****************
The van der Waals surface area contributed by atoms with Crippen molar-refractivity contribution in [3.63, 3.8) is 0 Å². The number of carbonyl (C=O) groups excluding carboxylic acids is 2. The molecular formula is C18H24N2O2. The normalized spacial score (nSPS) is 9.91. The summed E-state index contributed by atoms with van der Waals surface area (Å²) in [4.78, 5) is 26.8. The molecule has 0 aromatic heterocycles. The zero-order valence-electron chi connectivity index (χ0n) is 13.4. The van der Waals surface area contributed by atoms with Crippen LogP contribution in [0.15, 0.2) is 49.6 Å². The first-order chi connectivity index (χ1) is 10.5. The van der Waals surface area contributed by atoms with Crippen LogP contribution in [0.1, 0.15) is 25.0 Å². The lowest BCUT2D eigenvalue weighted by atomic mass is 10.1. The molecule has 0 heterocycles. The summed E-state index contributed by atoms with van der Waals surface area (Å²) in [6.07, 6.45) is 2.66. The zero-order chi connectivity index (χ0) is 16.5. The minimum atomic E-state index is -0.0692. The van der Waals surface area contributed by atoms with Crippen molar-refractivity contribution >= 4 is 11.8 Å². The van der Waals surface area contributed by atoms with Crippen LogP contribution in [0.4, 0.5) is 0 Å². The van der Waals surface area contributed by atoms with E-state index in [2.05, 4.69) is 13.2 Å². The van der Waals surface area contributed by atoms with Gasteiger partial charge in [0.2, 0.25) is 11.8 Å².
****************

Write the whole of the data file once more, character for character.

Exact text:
The van der Waals surface area contributed by atoms with Crippen molar-refractivity contribution in [3.63, 3.8) is 0 Å². The number of carbonyl (C=O) groups excluding carboxylic acids is 2. The molecular formula is C18H24N2O2. The normalized spacial score (nSPS) is 9.91. The summed E-state index contributed by atoms with van der Waals surface area (Å²) in [4.78, 5) is 26.8. The molecule has 0 aromatic heterocycles. The zero-order valence-electron chi connectivity index (χ0n) is 13.4. The van der Waals surface area contributed by atoms with Crippen LogP contribution in [0.15, 0.2) is 49.6 Å². The first-order chi connectivity index (χ1) is 10.5. The van der Waals surface area contributed by atoms with Crippen LogP contribution in [0.1, 0.15) is 25.0 Å². The lowest BCUT2D eigenvalue weighted by atomic mass is 10.1. The molecule has 0 heterocycles. The summed E-state index contributed by atoms with van der Waals surface area (Å²) in [6.07, 6.45) is 2.66. The zero-order chi connectivity index (χ0) is 16.5. The minimum atomic E-state index is -0.0692. The van der Waals surface area contributed by atoms with Crippen molar-refractivity contribution >= 4 is 11.8 Å². The van der Waals surface area contributed by atoms with Crippen LogP contribution in [0.4, 0.5) is 0 Å². The van der Waals surface area contributed by atoms with E-state index in [2.05, 4.69) is 13.2 Å². The van der Waals surface area contributed by atoms with Gasteiger partial charge in [0.2, 0.25) is 11.8 Å².